• Ants: as mentioned, ants and scale insects, like mealybugs, enjoy a symbiotic relationship. The ants protect the bugs so that they can feed off their honeydew, so scale insects can hitch a lift on an ant, which contributes to the transmission of the problem. 
  • Human activities: it’s essential that you’re careful around infected plants. For example, if your shirt or jeans rub past an infested plant, the bugs can stick to the cloth and transfer to other plants. 

Scale insects’ favourite plants

Scale insects can infect any plant, but they’re more often attracted to specific plants:

  • Ornamental plants — roses, hibiscus, azaleas, geraniums, and fuchsias. 
  • Vegetable plants — mainly tomatoes, peppers, aubergines, and potatoes.
  • Fruit trees — apple, peach, citrus, and plum
  • Ornamental trees — boxwood, forsythia, privet
  • Houseplants — ficus, orchid  

Fighting scale insects

Ladybird on a plant
Ladybird on a plant – Photo by Sue Thomas on Unsplash

The most humane way to get rid of scale bugs is to remove them by hand — but this isn’t an ideal solution and is not always permanent. 

To remove them manually, wear disposable gloves and use a soft cloth to rub the bugs off the plants. 

Alternatively, you could use a powerful jet of water to wash the bugs away — but be careful not to damage the plant!

Perhaps the most effective method is encouraging natural enemies like ladybirds and parasitic wasps. Introduce lots of nectar-rich flowering plants that attract ladybirds into your garden.

Insecticides are particularly effective, easy to apply, and will not harm the plant. Always read the instructions, and treat chemical insecticides as a last resort. However, a range of natural alternatives, such as neem oil, will eradicate pests without harsh chemicals. 

Garden doctor Louis says:

Take your time when selecting an insecticide for scale insects. Make sure you choose the right solution for the particular scale bug infecting your plants. In doubt, get a professional pest controller. And treat infection control as a long-term project — it can take several weeks to break the pest’s lifecycle.

Aftercare for infested plants

After infestation, give the plant some TLC to promote their recovery. 

Follow these tips once you’ve solved the problem:

Water and feeding — water according to the plant’s needs. Not all plants need lots of water, but — in general — don’t let the soil dry out. Keep the soil moist and apply a general-purpose fertiliser to help it bounce back. 

Pruning — cut back damaged plant parts, such as leaves and branches. This will help promote new growth. 

Garden doctor Louis says:

It can take time for a plant to recover. Don’t give up! Patience and regular care are essential for a complete recovery.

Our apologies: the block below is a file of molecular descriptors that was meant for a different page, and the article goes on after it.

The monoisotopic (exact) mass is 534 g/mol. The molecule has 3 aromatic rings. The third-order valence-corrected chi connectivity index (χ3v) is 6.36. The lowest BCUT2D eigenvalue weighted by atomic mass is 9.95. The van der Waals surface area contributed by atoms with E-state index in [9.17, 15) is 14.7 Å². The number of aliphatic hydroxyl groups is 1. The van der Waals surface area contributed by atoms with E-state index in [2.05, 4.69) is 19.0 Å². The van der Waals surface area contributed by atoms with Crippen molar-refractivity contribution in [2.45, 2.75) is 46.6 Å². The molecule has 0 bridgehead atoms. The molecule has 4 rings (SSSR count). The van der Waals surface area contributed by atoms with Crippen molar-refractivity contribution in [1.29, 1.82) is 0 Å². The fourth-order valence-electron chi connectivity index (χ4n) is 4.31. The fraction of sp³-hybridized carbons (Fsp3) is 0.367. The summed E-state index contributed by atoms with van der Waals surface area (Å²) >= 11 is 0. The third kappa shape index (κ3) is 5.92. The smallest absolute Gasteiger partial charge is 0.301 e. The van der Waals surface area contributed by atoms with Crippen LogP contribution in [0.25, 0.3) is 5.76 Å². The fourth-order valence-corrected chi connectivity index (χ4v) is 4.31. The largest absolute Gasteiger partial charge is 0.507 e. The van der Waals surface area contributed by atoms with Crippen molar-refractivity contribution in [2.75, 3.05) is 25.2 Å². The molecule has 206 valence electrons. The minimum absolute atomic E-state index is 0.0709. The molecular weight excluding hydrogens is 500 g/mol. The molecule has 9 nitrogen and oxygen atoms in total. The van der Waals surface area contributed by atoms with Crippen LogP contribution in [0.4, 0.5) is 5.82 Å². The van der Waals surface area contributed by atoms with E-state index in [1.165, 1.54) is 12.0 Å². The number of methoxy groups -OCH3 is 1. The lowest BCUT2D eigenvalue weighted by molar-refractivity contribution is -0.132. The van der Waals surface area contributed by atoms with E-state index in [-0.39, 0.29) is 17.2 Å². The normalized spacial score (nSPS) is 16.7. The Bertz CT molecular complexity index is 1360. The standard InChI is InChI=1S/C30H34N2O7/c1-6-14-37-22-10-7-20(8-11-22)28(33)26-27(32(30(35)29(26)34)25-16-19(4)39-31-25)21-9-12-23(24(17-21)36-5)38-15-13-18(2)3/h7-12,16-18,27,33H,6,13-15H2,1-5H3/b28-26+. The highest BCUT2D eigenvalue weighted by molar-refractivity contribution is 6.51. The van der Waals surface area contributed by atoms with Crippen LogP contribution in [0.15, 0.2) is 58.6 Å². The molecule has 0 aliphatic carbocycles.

Prevent scale insects

Gardening tools on a bench
Always keep your gardening tools clean to prevent infection!

Prevention is always better than cure. 

So, if you’re introducing new plants into your greenhouse, keep them in isolation initially to prevent an unseen infestation from spreading to your other plants. If, after a week, there’s no sign of bugs, it’s safe to introduce the plant.

Inspect your plants regularly — a fast response is always the best solution! Look for sticky residue, deformed leaves or fruit, or the presence of tiny little waxy-looking bugs. 

Keep your plants healthy and robust by watering, fertilising, and thinning, making them less susceptible to pests. Remove weeds as soon as they occur to minimise potential food sources for scale insects. 

And look out for ants — their presence is a sure sign of scale insects. 

Garden doctor Louis says:

If you experience frequent scale insect infestations, choose less susceptible plant species.

Plants that deter scale insects

If you’re experiencing frequent infestations, introduce some of the following plants into your garden to deter the little critters:

  • Herbs: rosemary, lavender, oregano, thyme — all natural deterrents due to their pungent smell. 
  • Strong-smelling bulb plants: garlic, onions
  • Ornamental plants: nasturtium, marigolds
  • Ferns: many fern species deter scale insects. These attractive plants offer beautiful foliage and are excellent in borders.
  • Trees: cypress, fir, pine


Why do scale insects cluster on plants?

Scale insects feed on a plant’s sugary sap, depriving the plant of its essential nutrients and water. A scale insect infestation significantly weakens the plant, leaving it susceptible to dying. These little critters prefer warm, dry environments, so they are particularly common pests in greenhouses.

How do you get rid of scale insects?

You can remove scale insects by hand, using a soft cloth to remove them and the sticky residue they leave on the plant (which attracts ants). However, the most effective method is introducing or encouraging beneficial enemies, such as ladybirds and parasitic wasps. Using chemicals to kill an infestation is possible, but I think you should use these as a last resort. 

How do scale insects get on my plants?

Adult scale insects rarely move but can spread from plant to plant, carried by the wind. They can also be transported by ants (yes, really!) or by rubbing against your clothes. So, be careful around an infected plant — better still, isolate it until you’ve dealt with the problem. 

Any questions?

I hope you’ve got all the tips you need to handle a scale insect infestation. But if you have any questions, don’t hesitate to get in touch

We love hearing from you and will do our best to reply as soon as we can. 

Alternatively, add a comment to the Comments section below or check out our comprehensive Help & Advice section

Thanks for reading!